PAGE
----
c) The legal precedents are clear. For religious practices to be constitutionally protected, they have to be central to the religion. For example: http://openjurist.org/46/f3d/948/bryant-v-h-gomez-d We are aware of no living religious or spiritual tradition in which sex for money is central. While it is true that the devadasi tradition persists to this day in South Asia, Human Rights Watch describes it as “sexual slavery.” Human rights implications aside, the practice is in decline and is in no way central either to Hinduism or Tantra.
d) American law is also clear that if money changes hands, and there is a quid pro quo, the mere assertion that a payment is a donation does not make it so. http://supreme.justia.com/us/490/680/case.html
6) While we understand and sympathize with the sense of outrage and injustice that many have expressed and admire the rapidity with which people have mobilized, we believe that some have acted and spoken without adequate information. We are also troubled by some of the aggressive fund-raising in support of a defense that we see as legally weak and potentially damaging to the sex-positive, sacred sexuality, and sex-worker movements. If you want to advance the causes of sexual freedom and/or sex worker rights, there are many established and credible organizations that could use your support. We encourage all readers to do their due diligence, seek second and third opinions from people with no stake in this particular case, and choose wisely.
The defendants in the Phoenix and Sedona cases and their supporters no matter how well intentioned are doing a disservice to our communities by raising religious freedom as a defense. Given the legal precedents, including but not limited to those cited above, this is not the argument with which to lead if we are seeking to build a more sex positive world for all people, whether or not they think of themselves as religious or spiritual. We cannot allow our work or our efforts to be defined by the actions of a misinformed or misguided minority, even if we consider them to be our friends and peers and no matter how pure their intent.
UPDATE: OCT 11 2011
Upon further review of the case law, I have determined that Paragraph 5(c) of the Open Letter is not accurate. Bryant v. Gomez, the case cited, is a 9th Circuit case, and the centrality standard has since been rejected by that circuit in Shakur v. Schirro.
As the signer of the open letter with a legal background and the person who researched these issues, I take full responsibility for the mistake. I should have been more careful; however, my error does not affect the overall thrust of the letter, and the consensus view of the signers has not changed. The signers still believe that pursuing a religious freedom argument in this case is likely to do more harm than good and stand by the other statements.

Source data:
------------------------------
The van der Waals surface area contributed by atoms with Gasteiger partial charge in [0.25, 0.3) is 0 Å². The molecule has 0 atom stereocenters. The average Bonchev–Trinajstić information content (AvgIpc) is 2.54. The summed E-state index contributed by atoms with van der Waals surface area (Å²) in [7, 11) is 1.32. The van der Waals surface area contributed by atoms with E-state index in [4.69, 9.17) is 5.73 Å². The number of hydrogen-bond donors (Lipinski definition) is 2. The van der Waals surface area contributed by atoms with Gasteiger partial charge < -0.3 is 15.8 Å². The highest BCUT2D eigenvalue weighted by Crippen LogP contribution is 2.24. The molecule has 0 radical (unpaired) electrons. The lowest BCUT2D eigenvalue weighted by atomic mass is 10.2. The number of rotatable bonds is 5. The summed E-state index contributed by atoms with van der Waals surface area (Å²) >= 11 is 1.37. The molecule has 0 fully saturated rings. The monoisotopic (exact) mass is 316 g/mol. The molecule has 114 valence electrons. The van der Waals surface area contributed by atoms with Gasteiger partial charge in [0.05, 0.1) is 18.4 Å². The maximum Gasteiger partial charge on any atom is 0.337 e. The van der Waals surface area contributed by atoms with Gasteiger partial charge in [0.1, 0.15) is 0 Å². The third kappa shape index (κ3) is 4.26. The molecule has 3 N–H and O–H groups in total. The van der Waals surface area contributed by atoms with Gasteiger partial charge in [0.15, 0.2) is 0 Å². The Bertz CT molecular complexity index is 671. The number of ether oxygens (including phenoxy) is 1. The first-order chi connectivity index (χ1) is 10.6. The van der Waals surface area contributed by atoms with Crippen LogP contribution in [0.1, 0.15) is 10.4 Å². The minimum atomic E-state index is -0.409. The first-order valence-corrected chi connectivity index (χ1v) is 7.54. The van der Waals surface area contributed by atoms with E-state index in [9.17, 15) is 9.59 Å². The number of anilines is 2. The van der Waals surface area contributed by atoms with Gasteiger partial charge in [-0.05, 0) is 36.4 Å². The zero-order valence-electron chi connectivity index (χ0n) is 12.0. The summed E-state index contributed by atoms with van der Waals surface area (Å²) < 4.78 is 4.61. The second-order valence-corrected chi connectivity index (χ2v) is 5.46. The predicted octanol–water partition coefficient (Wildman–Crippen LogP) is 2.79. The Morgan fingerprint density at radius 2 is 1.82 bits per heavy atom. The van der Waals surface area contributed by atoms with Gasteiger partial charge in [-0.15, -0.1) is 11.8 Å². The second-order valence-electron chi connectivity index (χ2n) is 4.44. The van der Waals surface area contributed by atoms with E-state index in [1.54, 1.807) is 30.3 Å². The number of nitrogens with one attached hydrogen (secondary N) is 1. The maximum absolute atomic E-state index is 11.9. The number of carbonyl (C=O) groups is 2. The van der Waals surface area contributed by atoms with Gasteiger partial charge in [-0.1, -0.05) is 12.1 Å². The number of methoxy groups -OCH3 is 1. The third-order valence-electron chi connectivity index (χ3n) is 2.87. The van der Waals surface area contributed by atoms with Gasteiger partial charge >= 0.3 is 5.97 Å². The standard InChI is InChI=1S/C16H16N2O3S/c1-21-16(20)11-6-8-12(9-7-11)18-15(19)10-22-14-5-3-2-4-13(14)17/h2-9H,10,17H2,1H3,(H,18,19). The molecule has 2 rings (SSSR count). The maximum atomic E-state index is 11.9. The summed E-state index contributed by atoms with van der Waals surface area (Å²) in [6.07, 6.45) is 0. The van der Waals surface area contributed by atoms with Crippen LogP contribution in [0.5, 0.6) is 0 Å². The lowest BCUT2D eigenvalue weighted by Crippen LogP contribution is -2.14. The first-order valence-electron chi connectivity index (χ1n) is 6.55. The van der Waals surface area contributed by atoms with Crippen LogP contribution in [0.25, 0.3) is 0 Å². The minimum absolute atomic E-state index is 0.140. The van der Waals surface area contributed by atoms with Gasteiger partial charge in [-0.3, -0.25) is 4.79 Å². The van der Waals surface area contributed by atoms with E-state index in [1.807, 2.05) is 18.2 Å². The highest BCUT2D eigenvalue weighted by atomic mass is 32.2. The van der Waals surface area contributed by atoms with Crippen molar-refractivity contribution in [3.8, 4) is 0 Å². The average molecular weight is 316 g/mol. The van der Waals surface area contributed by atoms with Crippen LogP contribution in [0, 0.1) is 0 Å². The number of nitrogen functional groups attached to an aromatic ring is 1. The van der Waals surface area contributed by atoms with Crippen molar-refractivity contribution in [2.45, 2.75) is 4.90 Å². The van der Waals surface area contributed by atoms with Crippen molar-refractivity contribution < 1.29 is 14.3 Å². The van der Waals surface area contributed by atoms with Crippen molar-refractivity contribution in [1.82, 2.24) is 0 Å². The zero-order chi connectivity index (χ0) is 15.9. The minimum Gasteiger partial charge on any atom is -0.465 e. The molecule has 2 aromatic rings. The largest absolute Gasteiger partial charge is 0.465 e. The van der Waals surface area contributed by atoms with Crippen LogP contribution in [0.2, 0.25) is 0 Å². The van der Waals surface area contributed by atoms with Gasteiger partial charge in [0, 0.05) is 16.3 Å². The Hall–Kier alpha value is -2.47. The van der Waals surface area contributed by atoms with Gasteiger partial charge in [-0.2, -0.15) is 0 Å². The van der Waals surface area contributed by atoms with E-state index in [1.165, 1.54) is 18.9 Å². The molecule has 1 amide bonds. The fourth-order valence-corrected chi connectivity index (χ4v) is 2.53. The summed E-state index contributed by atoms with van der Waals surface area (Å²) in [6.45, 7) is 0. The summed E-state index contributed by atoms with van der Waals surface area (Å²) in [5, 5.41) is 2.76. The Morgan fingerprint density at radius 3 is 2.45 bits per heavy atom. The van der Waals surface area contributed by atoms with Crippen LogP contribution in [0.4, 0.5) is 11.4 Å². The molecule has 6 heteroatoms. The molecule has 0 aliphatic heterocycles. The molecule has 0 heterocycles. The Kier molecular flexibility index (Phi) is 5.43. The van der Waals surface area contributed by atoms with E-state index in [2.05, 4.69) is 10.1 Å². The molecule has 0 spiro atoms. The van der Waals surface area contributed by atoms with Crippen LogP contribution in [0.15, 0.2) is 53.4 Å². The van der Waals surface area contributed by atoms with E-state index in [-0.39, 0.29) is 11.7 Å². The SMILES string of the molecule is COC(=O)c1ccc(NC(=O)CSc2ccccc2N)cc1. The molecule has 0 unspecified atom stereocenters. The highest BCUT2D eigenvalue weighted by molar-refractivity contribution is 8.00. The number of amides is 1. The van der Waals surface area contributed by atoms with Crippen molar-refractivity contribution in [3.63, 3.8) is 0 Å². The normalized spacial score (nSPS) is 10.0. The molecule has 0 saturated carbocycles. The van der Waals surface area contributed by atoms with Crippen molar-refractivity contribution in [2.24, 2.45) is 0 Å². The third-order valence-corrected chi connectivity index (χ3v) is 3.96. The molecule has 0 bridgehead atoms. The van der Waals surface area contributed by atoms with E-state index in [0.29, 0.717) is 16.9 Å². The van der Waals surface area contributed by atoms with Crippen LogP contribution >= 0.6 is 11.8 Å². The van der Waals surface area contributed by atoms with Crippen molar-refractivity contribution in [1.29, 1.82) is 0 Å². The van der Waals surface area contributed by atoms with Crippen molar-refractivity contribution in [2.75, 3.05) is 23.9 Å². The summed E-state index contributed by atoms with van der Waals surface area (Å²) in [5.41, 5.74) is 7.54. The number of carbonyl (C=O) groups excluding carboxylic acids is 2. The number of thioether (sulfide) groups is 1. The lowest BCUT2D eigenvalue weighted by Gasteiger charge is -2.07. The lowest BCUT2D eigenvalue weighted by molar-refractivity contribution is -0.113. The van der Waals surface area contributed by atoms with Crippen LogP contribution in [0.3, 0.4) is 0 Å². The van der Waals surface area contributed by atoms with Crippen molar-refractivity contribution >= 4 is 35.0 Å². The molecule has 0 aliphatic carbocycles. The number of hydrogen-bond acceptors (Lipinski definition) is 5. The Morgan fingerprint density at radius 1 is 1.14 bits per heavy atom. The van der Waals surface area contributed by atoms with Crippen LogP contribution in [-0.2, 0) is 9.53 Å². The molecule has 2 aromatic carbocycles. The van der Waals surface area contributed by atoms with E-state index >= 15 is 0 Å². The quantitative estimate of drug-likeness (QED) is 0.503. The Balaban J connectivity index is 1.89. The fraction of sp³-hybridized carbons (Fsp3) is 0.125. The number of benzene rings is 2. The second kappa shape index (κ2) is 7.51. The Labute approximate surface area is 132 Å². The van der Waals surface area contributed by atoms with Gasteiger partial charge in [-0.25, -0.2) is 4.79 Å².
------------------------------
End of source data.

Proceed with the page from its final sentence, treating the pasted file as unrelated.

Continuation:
In State v. Hardesty (2007), which rejected a freedom of religion claim for the use of marijuana, the Arizona Supreme Court wrote:
A party who raises a religious exercise claim or defense under FERA must establish three elements: (1) that an action or refusal to act is motivated by a religious belief, (2) that the religious belief is sincerely held, and (3) that the governmental action substantially burdens the exercise of religious beliefs.
FERA is an Arizona statute that is more generous with regard to freedom of religion than the constitutional standard established by the Supreme Court. There is a similar federal statute that applies to federal laws but not to the states.
In the Hardesty case, the state conceded all three of the above elements. Based on their public statements, it does not appear that the prosecutors in the Goddess Temple cases will do the same, and while “mandated” and “central” may not be explicitly addressed, they may still arise implicitly in the context of whether the statutes being challenged “substantially burden the exercise of religious beliefs.” If the defendants were to win on the above questions (and it is on them to prove all three), another very high hurdle remains. The explanation of the “compelling state interest”-“least restrictive means” test in the Hardesty case provides a good preview of how an Arizona court would likely handle a case involving sex work. I remain convinced that, even if the criteria listed above are met, the likelihood of success under the compelling state interest-least restrictive means test is vanishingly small.